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Disquiet as bandits stop Niger farmers from harvesting crops

Bandits and insurgents have reportedly continued to attack communities in Niger State, denying farmers access to their farms to harvest their crops. Affected communities told…

Bandits and insurgents have reportedly continued to attack communities in Niger State, denying farmers access to their farms to harvest their crops.

Affected communities told Daily Trust Saturday that crops like maize and beans that are due for harvesting are being wasted on their farms due to incessant kidnappings of owners on their farms.

The chairman of Munya Local Government Area, Najume Abdulamid Aminu Kuchi, recently told Daily Trust during an interview after an Annual Stakeholders Flood Sensitisation and Awareness Organised by North-South Power Company Limited in Minna, that bandits had returned to attack communities in his local government.

He said on August 1, 2023, two farmers were killed while an unspecified number of others were kidnapped in Zazzaga Community, saying that “for some time now, we’ve been having some peace but for the past few months, the attacks have come up again. It’s now a day-by-day occurence. As of August 1, bandits attacked Zazzaga Community; they killed two people and kidnapped some.”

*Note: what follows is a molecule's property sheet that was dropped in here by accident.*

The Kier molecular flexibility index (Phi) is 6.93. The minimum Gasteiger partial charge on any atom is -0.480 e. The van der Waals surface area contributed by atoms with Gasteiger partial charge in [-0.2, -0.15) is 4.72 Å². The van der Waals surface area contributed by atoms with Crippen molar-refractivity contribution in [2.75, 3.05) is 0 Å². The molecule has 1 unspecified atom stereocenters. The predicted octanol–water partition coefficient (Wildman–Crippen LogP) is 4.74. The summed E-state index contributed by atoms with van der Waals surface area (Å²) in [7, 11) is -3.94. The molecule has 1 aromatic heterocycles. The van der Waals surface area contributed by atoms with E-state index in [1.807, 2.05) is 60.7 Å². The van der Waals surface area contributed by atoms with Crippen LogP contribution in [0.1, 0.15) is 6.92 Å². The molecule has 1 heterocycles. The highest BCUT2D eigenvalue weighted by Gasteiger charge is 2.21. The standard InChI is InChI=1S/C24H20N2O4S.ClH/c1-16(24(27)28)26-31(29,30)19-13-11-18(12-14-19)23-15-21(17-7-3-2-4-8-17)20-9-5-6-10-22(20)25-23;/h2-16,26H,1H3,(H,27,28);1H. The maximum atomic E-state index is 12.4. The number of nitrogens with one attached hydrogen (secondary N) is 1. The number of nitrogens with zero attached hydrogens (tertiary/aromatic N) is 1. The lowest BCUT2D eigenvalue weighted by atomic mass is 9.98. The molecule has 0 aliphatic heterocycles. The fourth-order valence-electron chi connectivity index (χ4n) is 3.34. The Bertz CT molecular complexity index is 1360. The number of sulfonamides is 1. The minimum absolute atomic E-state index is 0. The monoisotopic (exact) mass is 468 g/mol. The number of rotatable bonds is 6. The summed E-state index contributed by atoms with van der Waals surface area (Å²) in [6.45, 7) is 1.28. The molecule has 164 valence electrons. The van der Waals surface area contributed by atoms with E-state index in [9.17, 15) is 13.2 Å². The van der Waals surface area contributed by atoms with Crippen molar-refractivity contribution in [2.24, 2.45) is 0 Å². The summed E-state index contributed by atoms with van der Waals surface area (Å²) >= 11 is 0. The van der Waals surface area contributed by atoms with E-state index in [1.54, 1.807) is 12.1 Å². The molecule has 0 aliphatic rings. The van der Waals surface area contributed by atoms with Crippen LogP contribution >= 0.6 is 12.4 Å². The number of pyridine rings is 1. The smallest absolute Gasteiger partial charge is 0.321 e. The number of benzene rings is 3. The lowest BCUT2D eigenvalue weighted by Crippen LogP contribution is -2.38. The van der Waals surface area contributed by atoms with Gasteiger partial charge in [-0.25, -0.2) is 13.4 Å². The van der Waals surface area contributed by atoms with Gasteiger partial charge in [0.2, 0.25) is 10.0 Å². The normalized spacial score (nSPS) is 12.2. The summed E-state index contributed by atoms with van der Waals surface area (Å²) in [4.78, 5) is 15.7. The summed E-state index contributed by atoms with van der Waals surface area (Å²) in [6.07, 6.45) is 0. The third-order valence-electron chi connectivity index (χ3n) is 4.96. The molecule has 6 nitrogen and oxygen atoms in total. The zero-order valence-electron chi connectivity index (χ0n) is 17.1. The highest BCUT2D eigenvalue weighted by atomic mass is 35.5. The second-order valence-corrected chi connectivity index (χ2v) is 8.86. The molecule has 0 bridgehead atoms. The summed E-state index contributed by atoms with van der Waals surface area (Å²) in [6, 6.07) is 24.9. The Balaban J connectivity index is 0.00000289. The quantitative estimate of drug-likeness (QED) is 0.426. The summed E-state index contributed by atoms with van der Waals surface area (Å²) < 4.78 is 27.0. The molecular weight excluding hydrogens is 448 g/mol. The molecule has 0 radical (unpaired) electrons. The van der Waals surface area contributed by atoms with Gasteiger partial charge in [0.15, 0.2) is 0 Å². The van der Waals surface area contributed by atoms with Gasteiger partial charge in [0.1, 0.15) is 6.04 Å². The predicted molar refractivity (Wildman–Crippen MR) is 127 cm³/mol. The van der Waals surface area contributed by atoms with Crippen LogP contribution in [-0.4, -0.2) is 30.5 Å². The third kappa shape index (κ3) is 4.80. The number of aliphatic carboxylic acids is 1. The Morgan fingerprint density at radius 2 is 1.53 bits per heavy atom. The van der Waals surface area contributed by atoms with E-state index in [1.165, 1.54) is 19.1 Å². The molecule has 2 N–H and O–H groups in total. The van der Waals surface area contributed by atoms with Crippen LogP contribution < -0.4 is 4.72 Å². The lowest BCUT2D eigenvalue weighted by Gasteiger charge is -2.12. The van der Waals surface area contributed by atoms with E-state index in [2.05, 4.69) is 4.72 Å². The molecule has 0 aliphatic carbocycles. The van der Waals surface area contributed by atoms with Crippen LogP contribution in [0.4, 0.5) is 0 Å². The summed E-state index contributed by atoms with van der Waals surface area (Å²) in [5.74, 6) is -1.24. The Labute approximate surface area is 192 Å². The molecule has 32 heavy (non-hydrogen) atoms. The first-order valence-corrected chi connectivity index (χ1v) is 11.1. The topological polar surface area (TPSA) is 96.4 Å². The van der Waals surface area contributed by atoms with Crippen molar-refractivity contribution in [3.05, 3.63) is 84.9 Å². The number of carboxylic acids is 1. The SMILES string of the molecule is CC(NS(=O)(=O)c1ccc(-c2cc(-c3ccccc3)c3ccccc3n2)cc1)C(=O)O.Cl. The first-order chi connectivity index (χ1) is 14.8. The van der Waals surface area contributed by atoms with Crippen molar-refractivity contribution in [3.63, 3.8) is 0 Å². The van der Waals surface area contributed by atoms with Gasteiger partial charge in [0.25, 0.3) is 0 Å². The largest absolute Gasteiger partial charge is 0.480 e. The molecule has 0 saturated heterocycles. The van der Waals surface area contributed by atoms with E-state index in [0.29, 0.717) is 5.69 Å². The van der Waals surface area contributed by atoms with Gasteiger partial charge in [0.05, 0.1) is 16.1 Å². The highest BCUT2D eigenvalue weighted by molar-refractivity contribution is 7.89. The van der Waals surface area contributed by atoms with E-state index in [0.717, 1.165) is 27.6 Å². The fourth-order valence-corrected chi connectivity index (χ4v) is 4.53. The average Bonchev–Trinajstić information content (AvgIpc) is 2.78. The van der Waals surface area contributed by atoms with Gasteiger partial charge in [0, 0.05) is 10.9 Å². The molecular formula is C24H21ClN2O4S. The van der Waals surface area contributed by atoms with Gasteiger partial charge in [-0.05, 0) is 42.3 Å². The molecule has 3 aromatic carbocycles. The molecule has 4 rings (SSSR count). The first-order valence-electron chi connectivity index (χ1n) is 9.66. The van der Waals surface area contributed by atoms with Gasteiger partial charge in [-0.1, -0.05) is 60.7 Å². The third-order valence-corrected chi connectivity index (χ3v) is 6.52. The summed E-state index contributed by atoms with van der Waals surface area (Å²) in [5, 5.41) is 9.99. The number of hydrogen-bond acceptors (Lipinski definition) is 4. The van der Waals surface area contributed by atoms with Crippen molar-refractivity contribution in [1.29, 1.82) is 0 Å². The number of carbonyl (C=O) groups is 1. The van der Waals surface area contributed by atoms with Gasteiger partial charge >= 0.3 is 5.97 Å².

However, on Wednesday, October 4, 2023, Najume said on Tsalle Daya – a Hausa Programme on Minna-based Prestige FM Radio, that the current security situation in his local government was worrisome.

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Disquiet as bandits stop Niger farmers from harvesting crops

“Honestly Speaking, insecurity in Munya has continued unabated. As the LG Chairman, on behalf of the people of Munya, I want to confirm to you that attacks happen almost every day now.

“They even tax our people to bring their farm produce for settlement, yet they will still come back to attack them. Right now, crops, especially maize, that are due for harvesting are wasting in the farms because farmers cannot access their farms to harvest them. If they go, they get kidnapped.”